In my Chair’s report, one year ago, I expressed hope and excitement that we as a Club would soon begin to return to the mountains, be with our tribe and behave like real mountaineers, unashamedly untethered from our mice, keyboards and devices. I optimistically promised that we would soon be returning to camping meets, and later, venturing back into the networks of huts, the club’s primary objective.
I need not dwell on what returned one year ago, nor would I feel it necessary to apologise for my optimism, but I would like to thank all the members for their continued support and for their loyalty in renewing their membership in these unprecedented times. When many clubs and societies reported significant reductions in membership due to in-activeness, our Club has grown over the last twelve months. I would like to warmly welcome our new members, some of whom I have already had the pleasure of meeting. I’m certain that when our activities do return to normal, you’ll thoroughly enjoy your time with us.
To summarise the highlights of this past year.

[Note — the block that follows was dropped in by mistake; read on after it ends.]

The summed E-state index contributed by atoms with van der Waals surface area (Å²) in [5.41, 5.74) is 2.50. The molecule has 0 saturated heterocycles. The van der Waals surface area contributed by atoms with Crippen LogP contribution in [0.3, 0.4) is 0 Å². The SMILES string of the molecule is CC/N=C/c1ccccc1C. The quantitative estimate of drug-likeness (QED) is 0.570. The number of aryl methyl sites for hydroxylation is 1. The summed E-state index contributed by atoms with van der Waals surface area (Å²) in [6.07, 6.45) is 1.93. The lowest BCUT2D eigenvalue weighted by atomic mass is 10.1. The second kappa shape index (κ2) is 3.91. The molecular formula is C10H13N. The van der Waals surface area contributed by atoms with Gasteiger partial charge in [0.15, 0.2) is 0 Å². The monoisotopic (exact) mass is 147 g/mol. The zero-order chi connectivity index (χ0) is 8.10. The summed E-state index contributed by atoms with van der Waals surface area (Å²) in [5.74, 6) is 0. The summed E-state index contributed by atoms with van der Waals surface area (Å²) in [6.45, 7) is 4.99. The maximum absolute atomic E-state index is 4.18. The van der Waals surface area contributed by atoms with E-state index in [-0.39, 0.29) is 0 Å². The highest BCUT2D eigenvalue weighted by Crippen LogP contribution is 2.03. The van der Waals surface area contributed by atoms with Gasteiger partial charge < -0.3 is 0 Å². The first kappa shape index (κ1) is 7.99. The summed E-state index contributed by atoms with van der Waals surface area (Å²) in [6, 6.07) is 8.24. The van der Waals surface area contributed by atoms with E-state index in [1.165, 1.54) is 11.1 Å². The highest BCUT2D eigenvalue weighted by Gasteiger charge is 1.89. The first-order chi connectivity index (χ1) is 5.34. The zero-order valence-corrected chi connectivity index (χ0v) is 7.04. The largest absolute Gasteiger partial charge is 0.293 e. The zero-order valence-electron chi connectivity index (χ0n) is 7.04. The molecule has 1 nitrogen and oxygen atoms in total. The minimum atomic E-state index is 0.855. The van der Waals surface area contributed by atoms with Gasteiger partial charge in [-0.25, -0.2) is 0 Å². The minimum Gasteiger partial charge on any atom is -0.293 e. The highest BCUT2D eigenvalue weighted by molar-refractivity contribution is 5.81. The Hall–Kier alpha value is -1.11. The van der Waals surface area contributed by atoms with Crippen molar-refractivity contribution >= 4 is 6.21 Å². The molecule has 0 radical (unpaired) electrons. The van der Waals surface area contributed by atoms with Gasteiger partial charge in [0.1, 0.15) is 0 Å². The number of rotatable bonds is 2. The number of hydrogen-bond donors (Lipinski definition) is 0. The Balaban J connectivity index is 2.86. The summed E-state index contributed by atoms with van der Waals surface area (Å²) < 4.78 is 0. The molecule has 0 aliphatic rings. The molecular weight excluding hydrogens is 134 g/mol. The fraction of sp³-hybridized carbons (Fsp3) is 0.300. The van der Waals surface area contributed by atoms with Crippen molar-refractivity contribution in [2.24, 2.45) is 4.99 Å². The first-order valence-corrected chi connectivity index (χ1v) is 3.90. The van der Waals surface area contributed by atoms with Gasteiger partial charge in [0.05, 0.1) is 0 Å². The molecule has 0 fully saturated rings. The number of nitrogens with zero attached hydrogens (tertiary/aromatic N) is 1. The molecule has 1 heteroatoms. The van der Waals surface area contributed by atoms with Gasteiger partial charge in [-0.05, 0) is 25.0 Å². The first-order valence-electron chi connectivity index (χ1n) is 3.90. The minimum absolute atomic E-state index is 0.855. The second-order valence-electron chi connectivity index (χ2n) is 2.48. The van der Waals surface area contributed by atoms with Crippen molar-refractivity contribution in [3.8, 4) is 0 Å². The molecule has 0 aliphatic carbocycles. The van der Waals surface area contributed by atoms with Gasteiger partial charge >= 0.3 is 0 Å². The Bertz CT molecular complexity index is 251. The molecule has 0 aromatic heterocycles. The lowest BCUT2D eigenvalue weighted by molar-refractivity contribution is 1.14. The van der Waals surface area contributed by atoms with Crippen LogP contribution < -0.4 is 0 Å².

Our annual Burns Night Meet ‘n’ Meal in Jan 2021 saw all plans A, through to Y explored and abandoned, ending with plan Z for Zoom. Some were able to meet in pairs for local walks and cycles, but for all participants on this meet, we ate our haggis and drank our dram by the light of 4K monitors. It was reported after the fact that once most people had signed out for the night, one pair of members were forced to set up an emergency bivvy in their living room. The circumstances surrounding this remain a mystery, however the Chair suspects it had something to do with imminent parenthood, and nothing to do with excessive Scotch whisky.
Our next significant event occurred in May, when campsites were opening and bubbled accommodation permitted. Six adventurous members headed to Wales for some climbing, and the week after, 13 members met at Hardhurst Farm in the Peak District for the usual May Bank Holiday meet. Things were starting to look up, and people were … climbing up again.
As Britain started to regain some sense of normality when we headed into summer, interest in mass-club events was predictably limited. There was a bivvying meet in June, where the plan was to walk the Welsh 3’000s, however, this turned into just Gill meeting me on the top of the Glyders and Tryfan, after I spent the previous night and morning traversing the Glyders and Snowdon massifs.